Friday, October 15, 2010

Making a reader think

Il ne faut pas toujours tellement épuiser un sujet qu'on ne laisse rien à faire au lecteur; il ne s'agit pas de faire lire, mais de faire penser” (We must not always exhaust a subject, so as to leave no work at all for the reader. My business is not to make people read, but to make them think.) - Charles de Secondat, Baron de Montesquieu Esprit des Lois (The Spirit of the Laws, Book 14, ch.XX)

 By chance, when thinking about my next blog, I met this quotation on the Philosophy Calendar, which hangs here somewhere on a wall in my house. I looked it up on the Internet in Montesquieu’s work (http://www.gutenberg.org/files/27573/27573-h/27573-h.htm) in order to see in what context it had been placed. Montesquieu, so he said there, originially had the intention to investigate for all kinds of moderate governments known how the three powers are distributed and what the relations with the degrees of freedom are, but he wouldn’t do that for something had to be left to the reader: one must not only make him or her read but also make him/her think.
The comment added to the quotation by the Dutch journalist and philosopher Vanno Jobse related it to the difference between what a good book is and what is just a book: Some authors write a book where the whole thread and all thoughts are completely spun out. Then, you read the book and that’s it. Good books, however, have been developed well, everything is thought-out but, despite that, not everything that can be said about the main theme is said, and it gives the reader handles to make him or her think.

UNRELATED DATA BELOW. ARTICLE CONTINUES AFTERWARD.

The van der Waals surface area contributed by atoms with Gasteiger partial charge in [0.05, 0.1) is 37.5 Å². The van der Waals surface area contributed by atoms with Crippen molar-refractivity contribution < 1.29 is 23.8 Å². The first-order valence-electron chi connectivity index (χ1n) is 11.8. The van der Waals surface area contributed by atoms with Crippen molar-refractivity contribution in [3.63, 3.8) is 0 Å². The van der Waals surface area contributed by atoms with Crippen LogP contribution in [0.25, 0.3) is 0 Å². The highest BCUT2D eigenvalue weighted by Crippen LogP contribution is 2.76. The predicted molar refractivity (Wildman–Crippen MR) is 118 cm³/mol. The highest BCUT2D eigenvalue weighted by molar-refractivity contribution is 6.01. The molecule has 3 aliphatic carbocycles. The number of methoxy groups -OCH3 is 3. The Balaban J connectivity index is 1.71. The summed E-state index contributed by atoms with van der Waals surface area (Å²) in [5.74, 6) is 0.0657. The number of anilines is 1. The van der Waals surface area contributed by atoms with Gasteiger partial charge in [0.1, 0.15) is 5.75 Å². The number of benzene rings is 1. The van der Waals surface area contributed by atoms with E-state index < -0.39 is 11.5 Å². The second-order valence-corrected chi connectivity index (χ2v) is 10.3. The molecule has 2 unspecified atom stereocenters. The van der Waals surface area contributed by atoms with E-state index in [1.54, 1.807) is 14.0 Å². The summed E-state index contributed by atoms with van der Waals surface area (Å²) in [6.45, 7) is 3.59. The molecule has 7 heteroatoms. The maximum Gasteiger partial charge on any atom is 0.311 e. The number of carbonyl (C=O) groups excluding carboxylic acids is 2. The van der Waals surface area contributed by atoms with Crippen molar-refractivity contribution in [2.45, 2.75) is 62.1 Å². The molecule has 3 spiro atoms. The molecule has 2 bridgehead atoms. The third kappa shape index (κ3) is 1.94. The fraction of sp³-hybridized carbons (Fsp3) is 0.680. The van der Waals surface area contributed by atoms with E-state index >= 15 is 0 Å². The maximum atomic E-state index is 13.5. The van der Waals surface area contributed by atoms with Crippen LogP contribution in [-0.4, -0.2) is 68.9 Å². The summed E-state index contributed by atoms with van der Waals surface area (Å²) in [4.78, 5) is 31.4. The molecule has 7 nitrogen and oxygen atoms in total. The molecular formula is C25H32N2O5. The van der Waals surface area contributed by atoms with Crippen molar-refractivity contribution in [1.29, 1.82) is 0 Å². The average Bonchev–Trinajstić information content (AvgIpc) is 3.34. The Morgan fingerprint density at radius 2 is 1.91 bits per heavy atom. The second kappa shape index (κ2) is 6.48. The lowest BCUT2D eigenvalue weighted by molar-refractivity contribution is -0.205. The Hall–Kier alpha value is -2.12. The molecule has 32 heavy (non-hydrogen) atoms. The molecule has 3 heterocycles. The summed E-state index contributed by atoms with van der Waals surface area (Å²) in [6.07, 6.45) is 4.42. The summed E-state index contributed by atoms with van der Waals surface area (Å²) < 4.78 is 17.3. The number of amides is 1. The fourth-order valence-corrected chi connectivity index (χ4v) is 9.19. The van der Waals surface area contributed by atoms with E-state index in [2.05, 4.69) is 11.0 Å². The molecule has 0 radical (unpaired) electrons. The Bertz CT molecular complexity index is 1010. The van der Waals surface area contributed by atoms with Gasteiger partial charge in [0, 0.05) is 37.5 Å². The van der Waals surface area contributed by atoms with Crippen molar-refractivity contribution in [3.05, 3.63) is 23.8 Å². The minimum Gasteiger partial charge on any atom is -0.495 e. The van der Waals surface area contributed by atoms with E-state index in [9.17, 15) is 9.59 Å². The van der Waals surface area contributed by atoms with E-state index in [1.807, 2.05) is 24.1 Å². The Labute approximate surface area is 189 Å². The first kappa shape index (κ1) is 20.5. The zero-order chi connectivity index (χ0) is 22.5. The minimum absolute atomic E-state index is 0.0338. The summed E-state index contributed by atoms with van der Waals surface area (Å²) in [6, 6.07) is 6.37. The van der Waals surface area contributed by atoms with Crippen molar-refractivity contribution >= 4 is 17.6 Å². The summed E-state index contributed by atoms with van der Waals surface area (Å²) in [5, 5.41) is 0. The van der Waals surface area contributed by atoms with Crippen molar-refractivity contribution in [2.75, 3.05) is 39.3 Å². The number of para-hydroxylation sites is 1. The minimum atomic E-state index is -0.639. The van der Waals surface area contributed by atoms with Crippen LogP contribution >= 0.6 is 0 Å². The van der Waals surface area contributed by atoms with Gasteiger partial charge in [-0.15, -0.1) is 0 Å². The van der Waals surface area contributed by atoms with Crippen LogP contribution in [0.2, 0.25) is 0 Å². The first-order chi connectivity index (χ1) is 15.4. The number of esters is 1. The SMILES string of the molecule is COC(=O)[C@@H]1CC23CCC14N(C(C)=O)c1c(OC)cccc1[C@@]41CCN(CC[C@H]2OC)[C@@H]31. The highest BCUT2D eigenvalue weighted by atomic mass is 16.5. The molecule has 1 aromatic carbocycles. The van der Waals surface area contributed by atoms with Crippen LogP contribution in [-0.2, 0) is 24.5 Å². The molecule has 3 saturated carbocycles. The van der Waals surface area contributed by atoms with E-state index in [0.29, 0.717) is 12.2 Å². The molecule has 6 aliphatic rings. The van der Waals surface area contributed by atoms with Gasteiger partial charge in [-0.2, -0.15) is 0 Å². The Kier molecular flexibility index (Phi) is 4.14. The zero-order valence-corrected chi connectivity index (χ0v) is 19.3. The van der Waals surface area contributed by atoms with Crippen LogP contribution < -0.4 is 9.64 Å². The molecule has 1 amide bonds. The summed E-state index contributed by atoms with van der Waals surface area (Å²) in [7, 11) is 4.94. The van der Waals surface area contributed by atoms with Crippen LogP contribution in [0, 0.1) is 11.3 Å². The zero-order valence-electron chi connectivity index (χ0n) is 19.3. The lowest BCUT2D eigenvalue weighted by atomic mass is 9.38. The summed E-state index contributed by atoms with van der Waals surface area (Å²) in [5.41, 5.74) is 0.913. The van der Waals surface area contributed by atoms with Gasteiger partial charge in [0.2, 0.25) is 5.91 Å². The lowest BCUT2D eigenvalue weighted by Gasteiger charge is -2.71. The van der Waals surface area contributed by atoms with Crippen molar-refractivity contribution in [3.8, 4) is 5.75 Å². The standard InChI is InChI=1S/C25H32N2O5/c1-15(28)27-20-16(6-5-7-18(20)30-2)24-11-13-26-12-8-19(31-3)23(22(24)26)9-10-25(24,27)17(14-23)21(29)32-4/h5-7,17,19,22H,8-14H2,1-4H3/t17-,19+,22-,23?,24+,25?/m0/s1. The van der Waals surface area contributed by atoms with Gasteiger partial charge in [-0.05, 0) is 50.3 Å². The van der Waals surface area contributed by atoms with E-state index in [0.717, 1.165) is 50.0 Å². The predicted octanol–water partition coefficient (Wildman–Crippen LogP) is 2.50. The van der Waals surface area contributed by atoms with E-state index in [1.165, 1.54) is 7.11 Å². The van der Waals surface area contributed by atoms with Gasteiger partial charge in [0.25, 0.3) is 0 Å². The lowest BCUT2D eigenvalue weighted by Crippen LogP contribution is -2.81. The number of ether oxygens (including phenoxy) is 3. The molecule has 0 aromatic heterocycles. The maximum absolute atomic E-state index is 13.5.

When I look back to how I wrote in the past, I must say that I was the type of author and thinker who tried to be complete. My attitude was: try to be as complete as possible. And when I discovered yet a little loose thread in my thoughts I tried to fasten it. I must say, I was also stimulated to do so by others. In case I had sent a paper to a journal, I usually got comments like: “How about this?” “How about that?” “There you can be criticized”. And so on, forgetting the main line of the thought. In the end I was fed up with it. What sense does it have to try to be as precise as possible? So I gradually changed my way of writing, I loosened my style and let the loose threads hang down. Or I intentionally left some points open without discussion. I started a blog website, too, which is exactly a place where you can have your thoughts run freely without thinking whether each thought can be substantiated. It is not that I hoped that I could make other people think, although that would be nice, of course. I write my blogs for myself, often as a reflection on what I have just read. But when I read later an old blog again, I often discover failures or imperfect thoughts that make me think again. And I enjoy it.

2 comments:

Luzdeana said...

Hi, Henk!
About your last reflection, Heraclitus said that about not being possible to go into the same river again, because the river has changed, and so have we.
When we read something that makes us think we feel involved in the text and so reader and writer come into contact.
:)

HbdW said...

Hello Diana,
Gracias. Panta rei. Everything streams. So do the thoughts of the writer and reader, too. If they touch, often we get a fertile result.
Thanks for your blogs, too. I just read your last one.
Henk